Court Ruling on FERC Market Manipulation Case Disappointing, Consumers Are Stuck With Large Rate Increase

Oct. 25, 2016

Court Ruling on FERC Market Manipulation Case Disappointing, Consumers Are Stuck With Large Rate Increase

Statement of Scott Nelson, Public Citizen Attorney

Note: Today, in a decision in Public Citizen v. Federal Energy Regulatory Commission (FERC), the United States Court of Appeals for the District of Columbia Circuit held that it had no jurisdiction to consider Public Citizen’s challenge to a huge increase in New England power rates resulting from a non-competitive “wholesale capacity” auction held in 2014. The court held that because FERC did not approve the rates by majority vote, but allowed them to go into effect because of 2-2 deadlock among the four commissioners serving at the time, there was no reviewable agency action under the Federal Power Act or Administrative Procedure Act. At the same time, the court indicated that the two commissioners who voted to allow the rates to go into effect were likely mistaken in thinking they lacked power to review the reasonableness of the auction results. Thus, the court’s jurisdictional holding has the effect of upholding rates that may well be unlawful. Learn more about the case.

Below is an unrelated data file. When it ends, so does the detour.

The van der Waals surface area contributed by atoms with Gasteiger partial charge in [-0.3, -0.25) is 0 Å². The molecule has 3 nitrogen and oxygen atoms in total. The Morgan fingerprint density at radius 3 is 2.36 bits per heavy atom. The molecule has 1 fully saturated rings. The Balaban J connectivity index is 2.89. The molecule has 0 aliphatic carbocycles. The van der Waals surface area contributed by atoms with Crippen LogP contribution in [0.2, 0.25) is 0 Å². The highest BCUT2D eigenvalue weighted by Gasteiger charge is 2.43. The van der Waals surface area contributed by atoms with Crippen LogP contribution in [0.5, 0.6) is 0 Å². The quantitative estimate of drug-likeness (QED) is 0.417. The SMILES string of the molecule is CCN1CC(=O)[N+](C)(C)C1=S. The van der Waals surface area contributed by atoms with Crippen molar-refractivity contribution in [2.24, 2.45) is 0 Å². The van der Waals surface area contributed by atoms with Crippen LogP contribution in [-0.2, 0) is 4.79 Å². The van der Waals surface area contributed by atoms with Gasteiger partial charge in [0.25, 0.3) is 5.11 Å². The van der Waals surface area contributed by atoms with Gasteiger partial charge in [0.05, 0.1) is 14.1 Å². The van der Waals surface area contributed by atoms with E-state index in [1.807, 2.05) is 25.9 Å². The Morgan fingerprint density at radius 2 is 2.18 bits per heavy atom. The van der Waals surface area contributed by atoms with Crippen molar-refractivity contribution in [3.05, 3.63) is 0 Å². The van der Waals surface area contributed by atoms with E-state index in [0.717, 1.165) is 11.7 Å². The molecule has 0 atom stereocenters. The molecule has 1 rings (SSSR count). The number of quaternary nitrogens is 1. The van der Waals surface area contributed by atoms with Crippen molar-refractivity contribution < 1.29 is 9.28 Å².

We’re very disappointed with the court’s ruling, particularly since the court recognized that the agency’s failure to act rested on the then-commission chair’s “questionable at best” view that the commission lacked authority to review the lawfulness of the rates.

The court’s holding that the commission has no obligation to review the lawfulness of a challenged rate under section 205 of the Federal Power Act further diminishes the protections the act provides for consumers and leaves in place a large rate increase that reflected an uncompetitive auction.

We are considering what, if anything, remains to be done. The court’s decision recognizes the availability of proceedings under section 206 to challenge rates in this circumstance, but it also acknowledges that that route is “less amenable” to consumer challenges.